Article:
But what if I was misjudging the timing of the dissolution? What if the protodermis was still there when we arrived? The trip would only take a few days. And somebody might still try to mine for the acid, perhaps to use it for a weapon.


No. To protect everyone, I couldn't do this.


"I... I can't."







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Chapter 4 -- Recurring Dreams




The fortress of the Great Beings stood in the middle of a wide valley before me, a lofty pillar of stone with many bridges radiating away from it, topped by an advanced metal structure. It stood in clear, still contrast to the wild grasses and trees waving gently in the breeze across the valley.




My double-vision showed me this valley as it would one day appear -- filled with an impenetrable labyrinth of stone. But for now it was peaceful and open.


From here the vaulted scientists governed the rest of the civilized world, and carried on their secretive experiments.


And it was here that I would stand trial.


The sheriff had not been comfortable either leaving me in jail or letting me free, so he had appealed the case to the Great Beings. I had been assigned to travel with several guards when that supply caravan passed through on its way there. The village's deputy had come with us. His name was Rogatio, and he would be presenting my case before the Great Beings.


Many times I had thought of ways I might try to escape, but something made me hold back. I felt like I was walking willingly into monstrous jaws opened wide, trusting that they would not close forever upon me, that somehow I would end up with the others like me who would come to be. Yet I couldn't shake the fear that I may be doing exactly the wrong thing.


I was worried about many things besides this.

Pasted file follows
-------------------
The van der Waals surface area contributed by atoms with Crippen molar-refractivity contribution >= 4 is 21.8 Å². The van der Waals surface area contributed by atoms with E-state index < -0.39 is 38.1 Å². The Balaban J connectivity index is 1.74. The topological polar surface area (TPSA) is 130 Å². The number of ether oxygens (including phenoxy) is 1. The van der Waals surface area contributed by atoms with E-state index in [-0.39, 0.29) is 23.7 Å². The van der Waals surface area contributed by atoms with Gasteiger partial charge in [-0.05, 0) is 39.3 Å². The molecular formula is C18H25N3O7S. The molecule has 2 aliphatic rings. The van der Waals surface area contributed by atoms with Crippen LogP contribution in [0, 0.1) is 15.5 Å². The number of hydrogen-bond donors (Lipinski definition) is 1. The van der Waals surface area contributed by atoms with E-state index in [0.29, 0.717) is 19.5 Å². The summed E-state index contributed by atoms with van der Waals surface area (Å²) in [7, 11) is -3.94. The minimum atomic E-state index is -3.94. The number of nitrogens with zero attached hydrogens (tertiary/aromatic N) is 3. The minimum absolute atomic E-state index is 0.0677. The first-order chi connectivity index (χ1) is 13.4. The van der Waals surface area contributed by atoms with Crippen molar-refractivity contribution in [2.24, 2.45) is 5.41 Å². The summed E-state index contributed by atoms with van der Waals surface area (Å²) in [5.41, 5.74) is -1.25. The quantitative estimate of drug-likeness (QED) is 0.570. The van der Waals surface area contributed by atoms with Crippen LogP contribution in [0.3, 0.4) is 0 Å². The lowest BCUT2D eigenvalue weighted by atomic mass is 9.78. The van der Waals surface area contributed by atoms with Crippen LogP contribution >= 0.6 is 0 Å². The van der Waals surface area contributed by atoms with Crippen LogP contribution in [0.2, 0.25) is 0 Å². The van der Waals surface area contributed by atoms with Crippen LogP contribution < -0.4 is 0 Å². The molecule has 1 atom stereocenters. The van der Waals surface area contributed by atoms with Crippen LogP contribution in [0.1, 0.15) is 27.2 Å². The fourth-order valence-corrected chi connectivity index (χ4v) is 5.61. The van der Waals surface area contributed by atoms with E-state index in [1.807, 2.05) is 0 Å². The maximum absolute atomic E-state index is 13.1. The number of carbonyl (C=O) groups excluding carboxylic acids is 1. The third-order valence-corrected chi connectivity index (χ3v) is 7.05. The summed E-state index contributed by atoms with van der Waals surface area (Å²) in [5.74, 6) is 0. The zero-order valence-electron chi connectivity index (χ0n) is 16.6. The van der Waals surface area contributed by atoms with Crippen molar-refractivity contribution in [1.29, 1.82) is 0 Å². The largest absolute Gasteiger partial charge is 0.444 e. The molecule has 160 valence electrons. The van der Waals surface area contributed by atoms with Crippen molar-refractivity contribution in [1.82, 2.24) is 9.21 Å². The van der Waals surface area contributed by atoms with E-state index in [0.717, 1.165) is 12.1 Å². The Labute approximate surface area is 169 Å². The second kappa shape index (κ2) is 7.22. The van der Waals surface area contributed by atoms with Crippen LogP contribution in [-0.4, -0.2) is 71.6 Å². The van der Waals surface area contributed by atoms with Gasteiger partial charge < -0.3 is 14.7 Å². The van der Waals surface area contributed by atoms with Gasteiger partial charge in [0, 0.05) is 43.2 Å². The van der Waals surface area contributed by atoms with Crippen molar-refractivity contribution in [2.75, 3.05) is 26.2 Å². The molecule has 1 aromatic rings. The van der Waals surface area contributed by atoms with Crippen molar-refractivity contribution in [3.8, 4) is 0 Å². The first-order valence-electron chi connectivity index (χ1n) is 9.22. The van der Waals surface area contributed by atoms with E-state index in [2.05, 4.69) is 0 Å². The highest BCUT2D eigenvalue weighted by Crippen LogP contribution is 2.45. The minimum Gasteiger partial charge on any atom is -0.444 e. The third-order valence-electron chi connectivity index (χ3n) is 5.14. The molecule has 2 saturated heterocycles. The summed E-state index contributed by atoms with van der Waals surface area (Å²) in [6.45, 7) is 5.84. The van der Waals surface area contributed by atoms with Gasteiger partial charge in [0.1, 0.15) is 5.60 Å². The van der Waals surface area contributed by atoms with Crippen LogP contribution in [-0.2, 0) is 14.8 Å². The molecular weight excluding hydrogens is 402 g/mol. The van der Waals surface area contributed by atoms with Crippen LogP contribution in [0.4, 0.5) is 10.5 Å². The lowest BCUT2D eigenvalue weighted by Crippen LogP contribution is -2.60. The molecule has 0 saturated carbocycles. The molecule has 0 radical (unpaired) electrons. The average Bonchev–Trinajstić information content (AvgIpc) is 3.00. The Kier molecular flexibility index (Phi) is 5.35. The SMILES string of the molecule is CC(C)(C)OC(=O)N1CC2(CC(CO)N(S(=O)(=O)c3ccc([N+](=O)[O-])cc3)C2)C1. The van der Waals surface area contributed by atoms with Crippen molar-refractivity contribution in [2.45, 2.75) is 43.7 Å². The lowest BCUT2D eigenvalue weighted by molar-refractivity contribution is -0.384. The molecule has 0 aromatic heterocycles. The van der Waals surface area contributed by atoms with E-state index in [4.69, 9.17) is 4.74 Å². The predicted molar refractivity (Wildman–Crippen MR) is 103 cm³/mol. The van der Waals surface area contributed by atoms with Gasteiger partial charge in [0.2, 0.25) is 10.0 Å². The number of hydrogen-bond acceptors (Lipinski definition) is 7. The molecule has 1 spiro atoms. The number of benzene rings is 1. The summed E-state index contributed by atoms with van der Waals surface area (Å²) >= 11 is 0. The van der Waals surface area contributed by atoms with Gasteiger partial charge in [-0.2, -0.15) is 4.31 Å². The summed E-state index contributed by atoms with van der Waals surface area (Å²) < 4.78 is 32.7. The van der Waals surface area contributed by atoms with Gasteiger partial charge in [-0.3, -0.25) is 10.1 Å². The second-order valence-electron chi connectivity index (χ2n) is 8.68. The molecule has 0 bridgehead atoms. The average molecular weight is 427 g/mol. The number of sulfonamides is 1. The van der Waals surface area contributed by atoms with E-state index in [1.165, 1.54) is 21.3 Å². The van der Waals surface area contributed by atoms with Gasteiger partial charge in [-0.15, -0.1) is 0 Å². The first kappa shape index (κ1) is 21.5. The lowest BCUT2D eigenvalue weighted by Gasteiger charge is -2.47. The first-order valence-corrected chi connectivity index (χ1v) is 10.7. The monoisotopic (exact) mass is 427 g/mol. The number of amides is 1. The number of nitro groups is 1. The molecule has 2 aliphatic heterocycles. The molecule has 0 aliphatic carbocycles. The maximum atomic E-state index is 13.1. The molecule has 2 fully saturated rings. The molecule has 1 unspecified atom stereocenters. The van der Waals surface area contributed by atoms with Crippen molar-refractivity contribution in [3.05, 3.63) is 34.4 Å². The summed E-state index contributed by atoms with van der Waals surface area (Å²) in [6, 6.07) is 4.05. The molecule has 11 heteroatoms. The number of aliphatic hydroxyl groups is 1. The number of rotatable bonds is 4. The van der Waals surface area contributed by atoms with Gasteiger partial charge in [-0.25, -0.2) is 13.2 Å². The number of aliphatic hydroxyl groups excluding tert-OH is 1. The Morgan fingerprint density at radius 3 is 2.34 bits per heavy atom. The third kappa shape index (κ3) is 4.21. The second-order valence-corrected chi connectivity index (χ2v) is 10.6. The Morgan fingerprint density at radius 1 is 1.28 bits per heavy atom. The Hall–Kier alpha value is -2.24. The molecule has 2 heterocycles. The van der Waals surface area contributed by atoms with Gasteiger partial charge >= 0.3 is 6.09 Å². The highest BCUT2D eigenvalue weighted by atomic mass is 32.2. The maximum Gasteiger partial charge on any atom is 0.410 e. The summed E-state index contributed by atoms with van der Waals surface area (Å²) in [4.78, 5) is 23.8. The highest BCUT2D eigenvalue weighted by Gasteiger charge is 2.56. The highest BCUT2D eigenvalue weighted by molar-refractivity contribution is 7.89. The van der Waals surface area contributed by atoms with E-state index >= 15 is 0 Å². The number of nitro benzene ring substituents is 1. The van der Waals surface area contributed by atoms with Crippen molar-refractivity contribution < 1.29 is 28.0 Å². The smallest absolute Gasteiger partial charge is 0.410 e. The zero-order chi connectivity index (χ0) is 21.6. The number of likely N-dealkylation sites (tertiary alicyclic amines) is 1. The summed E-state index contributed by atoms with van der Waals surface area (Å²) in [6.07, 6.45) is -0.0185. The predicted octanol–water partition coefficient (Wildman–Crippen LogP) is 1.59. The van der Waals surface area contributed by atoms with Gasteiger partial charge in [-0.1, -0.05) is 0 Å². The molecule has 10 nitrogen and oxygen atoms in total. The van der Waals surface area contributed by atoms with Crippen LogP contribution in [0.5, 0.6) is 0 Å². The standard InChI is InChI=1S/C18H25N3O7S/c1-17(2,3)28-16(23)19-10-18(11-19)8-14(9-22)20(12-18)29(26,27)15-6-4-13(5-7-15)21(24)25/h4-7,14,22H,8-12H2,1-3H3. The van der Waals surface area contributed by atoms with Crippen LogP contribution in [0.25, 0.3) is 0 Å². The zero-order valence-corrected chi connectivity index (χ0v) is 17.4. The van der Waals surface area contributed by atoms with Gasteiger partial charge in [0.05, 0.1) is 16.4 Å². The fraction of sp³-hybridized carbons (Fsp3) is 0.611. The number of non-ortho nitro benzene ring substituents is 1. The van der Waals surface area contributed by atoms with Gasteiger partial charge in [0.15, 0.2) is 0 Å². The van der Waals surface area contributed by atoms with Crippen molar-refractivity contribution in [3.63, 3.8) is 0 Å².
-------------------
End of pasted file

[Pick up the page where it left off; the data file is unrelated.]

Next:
Beyond all of my past and future worries, several odd incidents had occurred along the way.


First had been the quakes.


The ground kept shaking now and then -- at first I thought it was aftershocks of the large quake that had caused the cliff to rise. But it had kept happening over the three-year journey, even thousands of miles away from that village.


Then, many of us had begun having trouble... dreaming. Myself the worst.


Immediately the status of my case had changed.


I was deemed to be of the Iron Tribe after all. My refugee status was pinned down, erroneously, but I found myself unable to attempt to argue this. My mouth literally would not move when I tried. The murderer was now thought to also be of the Plague Tribe, and the trap was thought to probably be the disease, though some questioned how it could strike in just a few days to bring Venatorux's rapid death, since he'd been seen the week before.


When camp was struck, I was placed in the center, chained firmly to a metal stake driven deep into the sand, and the other tents formed a wide ring around me, keeping their distance.


When we traveled, I was in the middle of the line, with another gap between two groups ahead and behind. Only Rogatio rode on my Spikit's cart, for he had been having almost as much trouble dreaming and believed himself sadly already infected.